This is the final blog in a three part series about Lipedema and hormones which will focus solely on Lipedema and contraception. As mentioned in my previous blogs ‘Lipedema and Menopause’ and ‘Lipedema and Pregnancy’, there is still no definitive cause for Lipedema. However, there is significant evidence to suggest that hormonal changes in a woman’s body can have a negative effect on Lipedema symptoms.
What is Lipedema?
Lipedema is an abnormal build up of fat on both sides of the body, usually presenting itself in the legs and sometimes arms. It can cause pain and make daily activities difficult, especially in the latter stages. Lipedema doesn’t respond to diet and exercise like ordinary fat. Although there isn’t a cure for Lipedema, conservative measures can help manage the symptoms.
What is contraception?
Contraception is a wide term used to describe the intentional prevention of conception through the use of various devices, sexual practices, chemicals, drugs, or surgical procedures. Therefore, any device or act whose purpose is to prevent a woman from falling pregnant can be considered a contraceptive.
Research on Lipedema and Contraception
Currently, there is no concrete research into the different methods of contraception and their direct effect on Lipedema and its symptoms. What we do know, is that many women in the Lipedema community online talk about their age of onset, and it’s often in conjunction with when they started taking hormonal contraceptive methods.
Most sufferers have described the condition as worsening, or even beginning, when they started taking the oral contraceptive pill. On the contrary, some women have taken the pill for years and have noticed no change in the severity of the condition.
In Lipoedema UK’s 2014 Big Survey, they found that 3% of women taking part reported their first Lipedema symptoms coincided with the first use of hormonal contraceptives.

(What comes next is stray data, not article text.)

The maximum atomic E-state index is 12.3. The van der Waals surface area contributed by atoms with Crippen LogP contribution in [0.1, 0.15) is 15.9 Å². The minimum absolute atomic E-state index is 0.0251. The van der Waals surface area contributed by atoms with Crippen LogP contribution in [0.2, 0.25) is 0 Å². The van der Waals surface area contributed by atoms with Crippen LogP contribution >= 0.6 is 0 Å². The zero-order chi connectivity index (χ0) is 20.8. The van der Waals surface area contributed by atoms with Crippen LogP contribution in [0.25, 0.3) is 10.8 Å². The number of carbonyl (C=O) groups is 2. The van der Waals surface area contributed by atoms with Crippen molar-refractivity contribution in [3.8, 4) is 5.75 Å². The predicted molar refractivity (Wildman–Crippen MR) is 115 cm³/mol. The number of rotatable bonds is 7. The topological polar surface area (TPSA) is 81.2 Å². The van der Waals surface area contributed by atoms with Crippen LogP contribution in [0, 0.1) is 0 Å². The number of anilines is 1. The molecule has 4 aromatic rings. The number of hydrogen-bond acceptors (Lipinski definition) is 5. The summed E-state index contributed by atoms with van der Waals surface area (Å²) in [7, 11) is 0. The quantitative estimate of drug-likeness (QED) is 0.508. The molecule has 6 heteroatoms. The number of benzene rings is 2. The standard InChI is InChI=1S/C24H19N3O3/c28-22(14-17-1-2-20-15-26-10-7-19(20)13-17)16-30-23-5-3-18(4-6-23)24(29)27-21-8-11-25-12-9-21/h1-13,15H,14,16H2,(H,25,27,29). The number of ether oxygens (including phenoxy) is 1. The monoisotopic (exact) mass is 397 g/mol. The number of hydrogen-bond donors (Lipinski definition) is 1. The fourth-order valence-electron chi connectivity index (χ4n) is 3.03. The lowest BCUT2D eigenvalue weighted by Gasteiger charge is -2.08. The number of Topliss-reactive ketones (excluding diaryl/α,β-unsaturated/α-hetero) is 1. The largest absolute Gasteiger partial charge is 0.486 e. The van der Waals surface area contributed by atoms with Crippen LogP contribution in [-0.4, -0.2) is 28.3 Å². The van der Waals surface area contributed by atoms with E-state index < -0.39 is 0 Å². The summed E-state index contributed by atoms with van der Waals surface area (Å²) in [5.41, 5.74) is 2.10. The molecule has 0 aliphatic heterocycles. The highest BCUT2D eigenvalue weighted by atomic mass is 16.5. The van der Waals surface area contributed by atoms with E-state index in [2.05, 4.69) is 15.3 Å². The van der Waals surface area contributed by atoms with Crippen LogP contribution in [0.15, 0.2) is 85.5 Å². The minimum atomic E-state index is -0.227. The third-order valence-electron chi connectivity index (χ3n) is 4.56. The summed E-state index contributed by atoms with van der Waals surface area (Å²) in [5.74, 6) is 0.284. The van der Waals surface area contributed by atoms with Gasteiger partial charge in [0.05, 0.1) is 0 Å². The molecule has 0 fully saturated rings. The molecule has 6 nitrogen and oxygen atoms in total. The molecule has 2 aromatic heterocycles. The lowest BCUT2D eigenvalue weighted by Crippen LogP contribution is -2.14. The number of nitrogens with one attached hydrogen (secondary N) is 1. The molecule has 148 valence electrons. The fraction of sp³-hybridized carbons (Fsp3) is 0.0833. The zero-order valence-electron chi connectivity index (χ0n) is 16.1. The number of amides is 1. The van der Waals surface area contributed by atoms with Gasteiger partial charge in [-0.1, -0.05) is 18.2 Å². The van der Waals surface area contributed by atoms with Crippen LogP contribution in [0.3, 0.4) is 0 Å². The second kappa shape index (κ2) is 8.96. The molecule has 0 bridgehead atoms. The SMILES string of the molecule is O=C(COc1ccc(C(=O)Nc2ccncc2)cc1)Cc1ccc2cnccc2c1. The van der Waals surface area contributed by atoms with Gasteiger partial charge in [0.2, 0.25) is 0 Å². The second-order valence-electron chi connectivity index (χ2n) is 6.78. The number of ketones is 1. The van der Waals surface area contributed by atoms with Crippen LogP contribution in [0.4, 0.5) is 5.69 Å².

My experience with Lipedema and Contraception
I started using the contraceptive pill to manage my teenage acne at 15 years old. I noticed rapid weight gain in my lower legs, especially my ankles. I now realise that this was the beginning of my difficult journey with Lipedema. You can read all about it in my blog ‘How my Lipedema journey began’.
I truly believe there isn’t enough awareness around the side effects of taking the contraceptive pill. Lots of young girls start taking the pill in their teens as a method of contraception, or to manage acne or heavy periods, without being educated about other options that don’t contain as many hormones. Obviously, avoiding an unwanted pregnancy is the most important thing to consider, but there are contraceptives available that won’t affect Lipedema in the body.
Contraceptive options for women with Lipedema
If you are worried about using contraceptives that contain oestrogens or artificial hormones that may exacerbate your Lipedema symptoms, other options include:
* The Intrauterine Device (IUD), also known as the copper coil (highly effective)
* Sterilisation (vasectomy preferable)
* Condoms (male and female)
* Contraceptive diaphragm
* Natural family planning (rhythm) methods
For Lipedema sufferers who require reliable contraception and management of heavy periods, or other conditions such as endometriosis, the IUS or Levonorgestrel Intrauterine System, a hormonal coil, is the best choice as it contains a very minimal hormone percentage, which is made up of only progestogen, not oestrogen.
Worrying about the progression of your Lipedema symptoms can cause increased stress levels and in some cases mental health issues. Then adding the difficult choice of which contraception to use into the mix can make things even worse. Try not to stress, there are plenty of options out there.
Deciding which contraceptive method to use will depend on several factors, including Lipedema. This is a conversation you should have with your GP or family planning clinic. Ultimately, you will have to weigh up the pros and cons. If less traditional contraceptives with fewer hormones are not an option for you, using hormonal contraceptives is still likely to have far less of an impact on your Lipedema symptoms than unplanned pregnancy and childbirth.
Disclaimer: My blogs talk about Lipedema, diet, surgery and much more. I’m talking from my point of view to help women, and remind them they are not alone. I am not a medical professional, so the content above is from my own perspective with research I have done into the topic. It’s not meant as medical advice, you should always consult your doctor or a specialist for both your diagnosis, and a treatment plan.